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By Fr. Sylvester Tan, SJ

Alleluia, Christ is risen!

Having completed the Easter octave, we find ourselves in the midst of the mysterious forty days between Christ’s resurrection and his ascension into heaven. Ignatius of Loyola notes that following the resurrection, Jesus appears to his friends – the ones who believed in him during his public ministry, or at least showed some openness to his Word – to strengthen and console them (cf. SpEx 224). The resurrected Jesus does not seek to face off against those whom Ignatius calls his “enemies” (cf. SpEx 196), in order to show them that he has risen victorious. Having refused to believe in him before he died, Jesus does not attempt to force them to believe after he is risen from the dead (cf. Mt 28:11-15). In short, God wants us to be free: free to share in the joy of the risen Christ, and also free to reject it. God does not force our hand.

Whereas during his active ministry, Jesus often took the initiative in guiding and directing his disciples, after the resurrection, he stands back and watches his disciples act out of the freedom for which they have been set free (cf. Gal 5). When the risen Jesus calls out to Mary of Magdala, he does not initially reveal himself or tell her not to cry, but simply asks her, “Woman, why are you crying? Whom are you looking for?” (Jn 20). Likewise, after Peter decides to go fishing and other disciples decide to join him, Jesus later looks upon them from the shore and simply asks them: “Children, have you caught anything to eat?” (Jn 21).

In the forty days, Jesus wants to see his disciples make choices on the basis of the freedom that he obtained for them through the exodus he accomplished at Jerusalem (cf. Luke 9:31). Jesus does not leave them orphans: once they do take the initiative, he comes to them in ways that they do not recognize and asks questions, after which he often does give directives. He wants them first to show initiative out of love for him, instead of simply waiting for instructions (cf. Mt 25:14-30).

We can become more open to hearing the questions that the Lord asks us concerning the way that we have used our freedom through the practice of the Ignatian Examen, which finds Biblical grounding in a gift that Christ offers the disciples on the Road to Emmaus on the day of his resurrection (Lk 24:13-49). As the disciples on this road walk away from Jerusalem, they review the events of the past days in desolation. Jesus draws near and asks what they are talking about. They are reticent, but after Jesus presses them further, they repeat once again all the things that have happened, but this time in response to Jesus. After listening to what they have to say, Jesus repeats back to them (a third time!) all the events that have happened in the light of faith and the disciples’ hearts begin to burn within them. After arriving at Emmaus, the disciples invite Jesus to remain as their companion (“cum pane” = with bread) that evening, but as soon as they recognize him in the breaking of the bread, he disappears, once again leaving them to their own initiative. They resolve to do what they know they must: they turn around (convert!) and head back to Jerusalem to tell the others all that has happened.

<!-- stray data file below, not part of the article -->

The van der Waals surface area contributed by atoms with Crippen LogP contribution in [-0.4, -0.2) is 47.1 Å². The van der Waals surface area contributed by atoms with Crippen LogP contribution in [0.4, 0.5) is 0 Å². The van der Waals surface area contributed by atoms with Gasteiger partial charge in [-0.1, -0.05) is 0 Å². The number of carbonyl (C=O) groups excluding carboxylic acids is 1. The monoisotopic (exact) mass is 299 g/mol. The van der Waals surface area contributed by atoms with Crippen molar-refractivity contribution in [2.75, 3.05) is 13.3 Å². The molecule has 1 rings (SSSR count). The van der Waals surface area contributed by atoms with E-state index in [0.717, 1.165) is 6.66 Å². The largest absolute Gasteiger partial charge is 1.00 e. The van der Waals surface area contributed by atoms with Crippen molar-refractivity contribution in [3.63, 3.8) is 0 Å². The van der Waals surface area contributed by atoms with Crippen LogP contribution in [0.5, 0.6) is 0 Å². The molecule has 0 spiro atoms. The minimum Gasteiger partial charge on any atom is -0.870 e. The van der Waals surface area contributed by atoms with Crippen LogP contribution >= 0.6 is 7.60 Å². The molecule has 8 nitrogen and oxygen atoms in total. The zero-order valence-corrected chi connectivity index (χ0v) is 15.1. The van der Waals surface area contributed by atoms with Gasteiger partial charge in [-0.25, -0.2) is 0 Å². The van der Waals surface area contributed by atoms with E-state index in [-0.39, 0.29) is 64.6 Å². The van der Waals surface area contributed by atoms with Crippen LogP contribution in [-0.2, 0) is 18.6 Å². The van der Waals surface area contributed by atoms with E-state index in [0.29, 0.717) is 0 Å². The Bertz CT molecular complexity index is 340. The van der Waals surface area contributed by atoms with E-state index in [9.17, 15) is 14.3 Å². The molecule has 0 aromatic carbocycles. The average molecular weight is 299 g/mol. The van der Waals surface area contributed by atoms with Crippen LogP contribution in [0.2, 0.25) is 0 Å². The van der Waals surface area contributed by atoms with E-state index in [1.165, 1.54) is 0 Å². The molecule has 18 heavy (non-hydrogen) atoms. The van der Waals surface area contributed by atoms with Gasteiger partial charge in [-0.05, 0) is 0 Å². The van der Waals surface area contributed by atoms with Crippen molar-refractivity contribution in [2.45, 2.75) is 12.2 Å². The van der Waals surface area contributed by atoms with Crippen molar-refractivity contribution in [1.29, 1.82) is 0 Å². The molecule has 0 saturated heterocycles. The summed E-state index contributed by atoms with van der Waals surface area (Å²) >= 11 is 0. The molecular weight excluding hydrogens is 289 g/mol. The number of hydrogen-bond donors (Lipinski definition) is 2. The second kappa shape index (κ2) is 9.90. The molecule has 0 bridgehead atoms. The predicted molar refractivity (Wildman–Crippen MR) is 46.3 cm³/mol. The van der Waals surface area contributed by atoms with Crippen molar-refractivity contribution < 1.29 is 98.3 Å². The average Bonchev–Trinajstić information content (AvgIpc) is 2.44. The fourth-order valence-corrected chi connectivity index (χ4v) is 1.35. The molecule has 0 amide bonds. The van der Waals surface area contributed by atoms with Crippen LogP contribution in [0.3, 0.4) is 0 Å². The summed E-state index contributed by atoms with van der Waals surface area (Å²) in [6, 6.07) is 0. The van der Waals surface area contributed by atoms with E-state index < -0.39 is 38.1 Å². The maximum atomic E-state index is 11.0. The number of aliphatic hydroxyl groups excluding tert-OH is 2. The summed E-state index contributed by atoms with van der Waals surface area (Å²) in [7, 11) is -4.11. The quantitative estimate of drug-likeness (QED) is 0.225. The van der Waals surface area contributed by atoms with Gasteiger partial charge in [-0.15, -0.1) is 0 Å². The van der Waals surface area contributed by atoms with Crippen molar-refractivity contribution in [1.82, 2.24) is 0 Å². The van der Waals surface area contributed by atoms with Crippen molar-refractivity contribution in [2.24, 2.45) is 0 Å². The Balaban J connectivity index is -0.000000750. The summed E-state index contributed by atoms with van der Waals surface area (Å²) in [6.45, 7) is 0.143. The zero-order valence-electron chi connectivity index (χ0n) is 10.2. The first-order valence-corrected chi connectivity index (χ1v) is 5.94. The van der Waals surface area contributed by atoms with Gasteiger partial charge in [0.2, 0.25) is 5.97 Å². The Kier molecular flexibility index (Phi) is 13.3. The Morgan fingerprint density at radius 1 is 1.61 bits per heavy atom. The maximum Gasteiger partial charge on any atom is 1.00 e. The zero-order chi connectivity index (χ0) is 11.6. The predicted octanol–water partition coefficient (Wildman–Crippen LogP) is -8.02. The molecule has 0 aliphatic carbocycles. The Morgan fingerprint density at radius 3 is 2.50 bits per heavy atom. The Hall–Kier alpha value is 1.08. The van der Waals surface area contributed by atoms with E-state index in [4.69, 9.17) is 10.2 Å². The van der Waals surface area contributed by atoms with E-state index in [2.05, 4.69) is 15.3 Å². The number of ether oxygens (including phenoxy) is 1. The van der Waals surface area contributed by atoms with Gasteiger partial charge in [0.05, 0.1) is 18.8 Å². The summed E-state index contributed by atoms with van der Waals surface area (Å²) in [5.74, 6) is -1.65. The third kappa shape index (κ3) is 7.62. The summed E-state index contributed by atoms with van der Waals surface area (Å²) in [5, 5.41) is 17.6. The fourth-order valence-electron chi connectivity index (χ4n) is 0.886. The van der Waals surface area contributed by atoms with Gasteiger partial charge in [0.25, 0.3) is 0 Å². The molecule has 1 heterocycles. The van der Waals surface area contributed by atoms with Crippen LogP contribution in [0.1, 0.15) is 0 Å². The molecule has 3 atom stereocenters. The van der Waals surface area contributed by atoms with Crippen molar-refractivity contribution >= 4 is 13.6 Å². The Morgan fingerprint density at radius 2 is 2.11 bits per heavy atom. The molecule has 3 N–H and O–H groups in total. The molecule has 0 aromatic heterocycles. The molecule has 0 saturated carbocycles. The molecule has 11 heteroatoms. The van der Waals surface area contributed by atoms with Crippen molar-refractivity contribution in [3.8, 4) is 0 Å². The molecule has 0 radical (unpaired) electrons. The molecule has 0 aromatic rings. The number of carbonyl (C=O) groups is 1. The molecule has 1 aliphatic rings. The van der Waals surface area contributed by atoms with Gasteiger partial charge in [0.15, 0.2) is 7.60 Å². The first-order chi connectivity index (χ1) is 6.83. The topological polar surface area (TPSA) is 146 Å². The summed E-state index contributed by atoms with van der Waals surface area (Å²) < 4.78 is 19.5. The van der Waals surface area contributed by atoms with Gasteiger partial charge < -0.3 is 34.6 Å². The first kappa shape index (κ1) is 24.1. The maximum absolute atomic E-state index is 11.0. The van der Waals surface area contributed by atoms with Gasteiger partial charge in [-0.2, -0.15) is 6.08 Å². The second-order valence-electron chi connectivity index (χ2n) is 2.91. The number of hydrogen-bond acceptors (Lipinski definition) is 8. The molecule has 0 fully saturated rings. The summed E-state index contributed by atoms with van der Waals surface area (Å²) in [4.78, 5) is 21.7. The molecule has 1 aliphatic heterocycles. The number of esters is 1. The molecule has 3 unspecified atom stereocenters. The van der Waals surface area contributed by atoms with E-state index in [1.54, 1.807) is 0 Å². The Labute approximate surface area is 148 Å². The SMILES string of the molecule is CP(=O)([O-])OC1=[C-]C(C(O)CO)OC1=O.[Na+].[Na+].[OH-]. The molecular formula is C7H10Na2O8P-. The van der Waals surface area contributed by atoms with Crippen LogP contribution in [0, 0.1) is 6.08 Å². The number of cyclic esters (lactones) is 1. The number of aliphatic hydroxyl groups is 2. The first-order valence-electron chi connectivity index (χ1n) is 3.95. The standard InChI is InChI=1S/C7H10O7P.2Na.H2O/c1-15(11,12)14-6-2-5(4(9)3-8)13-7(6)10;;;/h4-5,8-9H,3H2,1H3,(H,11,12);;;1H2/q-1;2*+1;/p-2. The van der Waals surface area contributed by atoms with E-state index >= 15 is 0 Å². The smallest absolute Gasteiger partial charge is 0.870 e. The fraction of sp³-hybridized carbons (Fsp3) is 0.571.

This is the type of encounter Christ offers in every Ignatian examen. Only when Christ enters our review of the day does it truly become a Christian examen: this is why Ignatius invites us to begin the examen with gratitude to God and then ask for the grace to know our sins, to see our day as God himself sees it, and it is the reason why he teaches us to end our examen with a resolution on the basis of what God has shown us, which we entrust to God by praying the “Our Father.” Since Jesus offers us the “first” examen on Easter day, let us ask him to continue to walk and converse with us through our examens, so that they may help us grow into his true companions.